Jesuit theologian Courtney Murray continues to inspire the church

WASHINGTON — There's little doubt among the church's deep thinkers that renowned theologian Jesuit Father John Courtney Murray continues to shape Catholic social thought and interaction today, 50 years after his death.

 

Beginning in the 1940s and through his death in 1967, his writings on religious freedom, birth control, church-state relations, Catholic engagement in pluralistic American society, war — even nuclear war — and peace have led to a more prominent profile for the U.S. church in public life.

Father Murray also played a role in the Second Vatican Council, having been sent to Rome for the council's second session in 1963. Although he had been forbidden to speak publicly on the issue of religious freedom from 1956 to 1960 because his views contrasted with long-standing church teaching on engagement with other faiths, he drafted the third and fourth versions of what became the council's 1965 document on religious freedom, "Dignitatis Humanae" ("The Dignity of the Human Person").

While the average Catholic may not know about Father Murray, his essays and theological reflections shaped U.S. Catholic thought in the middle of the 20th century and continue to influence American church life today.

A daylong Georgetown University program Nov. 16 marking Father Murray's Aug. 14, 1967, death examined his legacy within the U.S. Catholic Church. Panels of speakers and a keynote address broadly reviewed what they described as the public theology the Jesuit undertook, examining his writings and relating them to the contemporary world.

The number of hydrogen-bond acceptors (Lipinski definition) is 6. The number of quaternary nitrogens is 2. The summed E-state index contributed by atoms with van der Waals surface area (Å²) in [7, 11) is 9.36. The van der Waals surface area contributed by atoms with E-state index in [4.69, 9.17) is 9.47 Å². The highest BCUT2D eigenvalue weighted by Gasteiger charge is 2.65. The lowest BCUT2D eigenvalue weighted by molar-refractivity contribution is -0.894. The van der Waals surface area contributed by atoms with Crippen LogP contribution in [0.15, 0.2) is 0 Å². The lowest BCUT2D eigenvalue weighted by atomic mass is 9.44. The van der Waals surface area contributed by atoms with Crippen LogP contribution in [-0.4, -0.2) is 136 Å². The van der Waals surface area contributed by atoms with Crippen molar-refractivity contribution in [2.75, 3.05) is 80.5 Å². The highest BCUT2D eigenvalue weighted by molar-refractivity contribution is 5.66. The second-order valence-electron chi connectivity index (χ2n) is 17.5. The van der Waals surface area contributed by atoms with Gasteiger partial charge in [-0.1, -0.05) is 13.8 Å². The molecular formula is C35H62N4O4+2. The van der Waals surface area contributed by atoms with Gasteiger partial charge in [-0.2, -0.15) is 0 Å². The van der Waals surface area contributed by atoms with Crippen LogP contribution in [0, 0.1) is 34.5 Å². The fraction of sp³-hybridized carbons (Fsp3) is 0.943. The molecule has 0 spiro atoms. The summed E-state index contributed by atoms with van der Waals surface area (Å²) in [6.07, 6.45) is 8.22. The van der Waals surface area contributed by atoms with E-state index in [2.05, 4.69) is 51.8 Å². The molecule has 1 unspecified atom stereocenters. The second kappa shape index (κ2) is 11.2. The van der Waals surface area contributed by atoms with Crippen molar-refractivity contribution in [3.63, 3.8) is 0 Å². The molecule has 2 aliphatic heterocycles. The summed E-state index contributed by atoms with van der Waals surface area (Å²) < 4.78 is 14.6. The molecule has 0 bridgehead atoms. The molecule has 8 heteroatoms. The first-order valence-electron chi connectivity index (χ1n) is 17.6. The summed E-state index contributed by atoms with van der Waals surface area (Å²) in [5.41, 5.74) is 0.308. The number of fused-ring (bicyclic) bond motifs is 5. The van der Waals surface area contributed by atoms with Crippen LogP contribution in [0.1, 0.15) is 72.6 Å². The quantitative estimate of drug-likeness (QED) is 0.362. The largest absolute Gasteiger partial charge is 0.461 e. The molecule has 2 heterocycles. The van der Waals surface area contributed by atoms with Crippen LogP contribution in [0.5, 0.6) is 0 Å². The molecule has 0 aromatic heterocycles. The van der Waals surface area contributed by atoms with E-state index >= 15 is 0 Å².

In his keynote address, Bishop Robert W. McElroy of San Diego repeated a description of Father Murray that he used in a 2005 article in America magazine, calling him "the most significant Catholic theologian that the church in the United States ever produced."

"His thought was so deeply rooted in the enduring questions of humanity, faith and society, and so precise in its expression that we still find in his work a mine from which we can extract profound insights to address the most compelling questions that we face as a people of faith and a nation in this new millennium," Bishop McElroy said.

It's not just the sheer quantity of Father Murray's work that qualifies him for Bishop McElroy's honor, but also the breadth of issues the priest explored.

And it was his landmark 1960 book We Hold These Truth that helped shape Catholic understanding of the church's role in a pluralistic society.

A biography on the website of Georgetown's Woodstock Theological Library describes, for example, how bishops consulted with Father Murray on numerous legal issues, including birth control and censorship of pornography.

Several presentations also addressed Father Murray's concern for the importance of building understanding among people in an increasingly secular society, particularly across faith divides.

Such concerns, said Bishop McElroy, who has extensively studied and written about the work of the Father Murray, suggest that the Jesuit would have been outspoken about the divisiveness that marks American society today. He said Father Murray early in his career wrote about cooperation across faiths long before it became an important goal of Catholic officials.

"His early writings were on this question, defending the notion that there could be working together," Bishop McElroy said. "It may be best for our country in terms of public consensus ... to work together for common goals rather than working out all the foundations for dialogue before we begin to take actions in solidarity."

Afterward, Bishop McElroy said that Father Murray's insights offer the church and society the opportunity for its members to re-establish bonds with each other and to move beyond political or ideological differences. The bishop called for the solidarity that St. John Paul II envisioned "that ties us together, that there's a sense we're willing to make sacrifices for one another."

"It is the understanding that we are graced to live and are debtors of the society. It's a different stance," Bishop McElroy added. "It's understanding we are all children of one God, we're all together and we're a community graced. We're debtors first and that's how we begin."

 

© Arlington Catholic Herald 2017